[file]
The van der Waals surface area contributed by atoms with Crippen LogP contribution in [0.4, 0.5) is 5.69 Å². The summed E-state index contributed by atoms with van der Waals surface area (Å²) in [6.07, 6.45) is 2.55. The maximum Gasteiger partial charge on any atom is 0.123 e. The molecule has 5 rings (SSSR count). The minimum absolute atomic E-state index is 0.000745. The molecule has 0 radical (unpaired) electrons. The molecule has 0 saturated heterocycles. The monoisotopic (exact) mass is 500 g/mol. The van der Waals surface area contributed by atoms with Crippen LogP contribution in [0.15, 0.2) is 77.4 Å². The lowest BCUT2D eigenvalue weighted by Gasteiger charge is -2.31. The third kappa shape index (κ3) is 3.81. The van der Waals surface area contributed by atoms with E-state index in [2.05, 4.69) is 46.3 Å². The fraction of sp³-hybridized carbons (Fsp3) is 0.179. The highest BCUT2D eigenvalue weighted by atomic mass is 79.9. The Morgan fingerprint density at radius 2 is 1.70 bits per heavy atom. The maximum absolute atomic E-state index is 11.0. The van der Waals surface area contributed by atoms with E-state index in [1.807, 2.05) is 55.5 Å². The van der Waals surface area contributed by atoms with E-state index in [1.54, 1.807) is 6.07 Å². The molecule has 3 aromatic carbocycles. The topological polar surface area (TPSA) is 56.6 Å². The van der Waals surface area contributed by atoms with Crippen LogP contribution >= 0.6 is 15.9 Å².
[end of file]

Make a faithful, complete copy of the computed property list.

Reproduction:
The van der Waals surface area contributed by atoms with Crippen LogP contribution in [0.4, 0.5) is 5.69 Å². The summed E-state index contributed by atoms with van der Waals surface area (Å²) in [6.07, 6.45) is 2.55. The maximum Gasteiger partial charge on any atom is 0.123 e. The molecule has 5 rings (SSSR count). The minimum absolute atomic E-state index is 0.000745. The molecule has 0 radical (unpaired) electrons. The molecule has 0 saturated heterocycles. The monoisotopic (exact) mass is 500 g/mol. The van der Waals surface area contributed by atoms with Crippen LogP contribution in [0.15, 0.2) is 77.4 Å². The lowest BCUT2D eigenvalue weighted by Gasteiger charge is -2.31. The third kappa shape index (κ3) is 3.81. The van der Waals surface area contributed by atoms with E-state index in [2.05, 4.69) is 46.3 Å². The fraction of sp³-hybridized carbons (Fsp3) is 0.179. The highest BCUT2D eigenvalue weighted by atomic mass is 79.9. The Morgan fingerprint density at radius 2 is 1.70 bits per heavy atom. The maximum absolute atomic E-state index is 11.0. The van der Waals surface area contributed by atoms with E-state index in [1.807, 2.05) is 55.5 Å². The van der Waals surface area contributed by atoms with E-state index in [1.54, 1.807) is 6.07 Å². The molecule has 3 aromatic carbocycles. The topological polar surface area (TPSA) is 56.6 Å². The van der Waals surface area contributed by atoms with Crippen LogP contribution >= 0.6 is 15.9 Å².